Multi-cellular organisms face the challenge of coordinating all of their tissues' functions in response to changing nutrients, temperatures, and environments for the benefit of the whole organism. Disease and aging also have effects that are both tissue-specific and systemic. However, the question of how tissues are coordinated throughout a whole organism is currently an unsolved problem. The nematode C. elegans has a simple body plan, with only 959 cells and a small number of major tissues. While some tissues have been well studied, we know less about others, and it is becoming appreciated that some of these lesser-studied tissues have endocrine (hormonal signaling) functions. Specifically, recent evidence suggests that the worm's skin (hypodermis) and intestine are major endocrine tissues, coordinating signals from the neurons about nutrients and conditions, and translating that information into decisions about longevity and reproduction. In our previous work, we found that reproductive aging and somatic aging rates are determined non-cell autonomously. However, the relevant tissues are relatively uncharacterized, due to the difficulty in isolating adult C. elegans tissues. My lab recently solved this problem, developing a method to gently dissociate adult C. elegans tissues, allowing us to sort cells and perform RNA-seq to identify the transcriptome of each tissue type in the animal. In this project, we will use our technique to obtain tissue-specific transcriptome information for every tissue (the tissueome) and couple that information with computational approaches to identify networks of activity and communication. We will also use biochemical methods to determine tissue-specific transcription factor activity, which will allow us to understand how C. elegans integrates signals to convey metabolic and longevity decisions to the whole animal. C. elegans' small number of cells and simple tissues make it an ideal system in which to not only

Public Health Relevance

The biggest challenge in the post-genomic era is to make sense of the wealth of information encoded by the genome. Unfortunately, just knowing an organism's entire genomic sequence is not sufficient to understand how it functions. Instead, one must understand the set of transcripts that are expressed in each cell type that allow that cell to carry out its specialized function, and the networks of genes that signal between the tissues. Understanding these differences in tissue-specific expression is particularly important in the case of multicellular organisms, because each cell or tissue expresses a particular set of transcripts that enable that tissue to carry out its particular function, and to communicate and coordinate with other tissues. Longevity and metabolism are both controlled through multi-tissue regulatory mechanisms, and most diseases have both tissue-specific and systemic effects. If we understood the defining characteristics of each cell and tissue in detail and the network of genes that interact in and between those tissues, we could understand the integration of these functions in the whole organism, and how those characteristics change at different stages of life and with disease. While transcriptional analysis has been performed on individual tissues dissected from many animals, including humans, a system-wide understanding of the whole transcriptional regulatory network of an adult multicellular organism has not yet been reached. Such an understanding could inform our treatment of diseases that are systemic rather than restricted to a single tissue. This problem is further amplified when one considers the brain, in which many different types of neurons have distinct jobs; these are partly determined by how they are connected to one another, but these connections will not make sense until we also understand how these neurons are able to function through the genes they express. Likewise, aging and many types of disease can only be understood in terms of their multi-organ and system-wide effects. Therefore, our challenge is to unravel the cell autonomous (within cell) and non- autonomous signaling mechanisms between tissues by identifying every tissue's transcriptome?an organism's ?tissueome?. While such a large-scale project would be unfeasible at this time in most multi-cellular organisms, our preliminary data suggest that it is achievable in C. elegans.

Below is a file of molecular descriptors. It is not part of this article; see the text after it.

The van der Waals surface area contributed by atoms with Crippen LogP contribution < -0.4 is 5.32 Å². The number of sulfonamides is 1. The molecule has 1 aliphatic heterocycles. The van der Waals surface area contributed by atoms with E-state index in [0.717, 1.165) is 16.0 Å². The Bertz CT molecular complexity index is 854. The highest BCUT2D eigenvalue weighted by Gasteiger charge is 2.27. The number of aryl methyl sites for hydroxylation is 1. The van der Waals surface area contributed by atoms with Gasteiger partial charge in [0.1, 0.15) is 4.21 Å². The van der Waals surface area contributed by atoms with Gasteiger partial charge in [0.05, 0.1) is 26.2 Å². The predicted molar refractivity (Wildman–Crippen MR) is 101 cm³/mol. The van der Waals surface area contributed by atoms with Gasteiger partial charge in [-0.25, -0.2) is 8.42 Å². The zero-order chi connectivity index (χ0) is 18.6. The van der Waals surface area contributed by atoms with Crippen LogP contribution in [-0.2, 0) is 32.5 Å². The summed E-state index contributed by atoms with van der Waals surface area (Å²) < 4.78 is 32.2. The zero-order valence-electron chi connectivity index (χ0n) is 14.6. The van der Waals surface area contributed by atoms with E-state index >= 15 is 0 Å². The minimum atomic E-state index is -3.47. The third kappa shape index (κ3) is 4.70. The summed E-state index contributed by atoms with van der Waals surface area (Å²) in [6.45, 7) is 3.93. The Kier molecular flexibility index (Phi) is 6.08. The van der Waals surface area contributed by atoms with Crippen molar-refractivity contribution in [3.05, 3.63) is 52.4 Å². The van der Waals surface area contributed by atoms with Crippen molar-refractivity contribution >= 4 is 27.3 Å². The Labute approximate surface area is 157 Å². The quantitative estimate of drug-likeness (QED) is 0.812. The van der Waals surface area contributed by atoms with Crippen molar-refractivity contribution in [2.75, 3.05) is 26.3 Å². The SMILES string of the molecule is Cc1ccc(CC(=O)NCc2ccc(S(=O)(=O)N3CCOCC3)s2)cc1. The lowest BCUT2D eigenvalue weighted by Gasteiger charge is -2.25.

Agency
National Institute of Health (NIH)
Institute
National Institute of General Medical Sciences (NIGMS)
Type
NIH Director’s Pioneer Award (NDPA) (DP1)
Project #
5DP1GM119167-02
Application #
9149293
Study Section
Special Emphasis Panel (ZRG1)
Program Officer
Melillo, Amanda A
Project Start
2015-09-30
Project End
2020-07-31
Budget Start
2016-08-01
Budget End
2017-07-31
Support Year
2
Fiscal Year
2016
Total Cost
Indirect Cost
Name
Princeton University
Department
Type
University-Wide
DUNS #
002484665
City
Princeton
State
NJ
Country
United States
Zip Code
Shi, Cheng; Runnels, Alexi M; Murphy, Coleen T (2017) Mating and male pheromone kill Caenorhabditis males through distinct mechanisms. Elife 6:
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Wang, Juan; Kaletsky, Rachel; Silva, Malan et al. (2015) Cell-Specific Transcriptional Profiling of Ciliated Sensory Neurons Reveals Regulators of Behavior and Extracellular Vesicle Biogenesis. Curr Biol 25:3232-8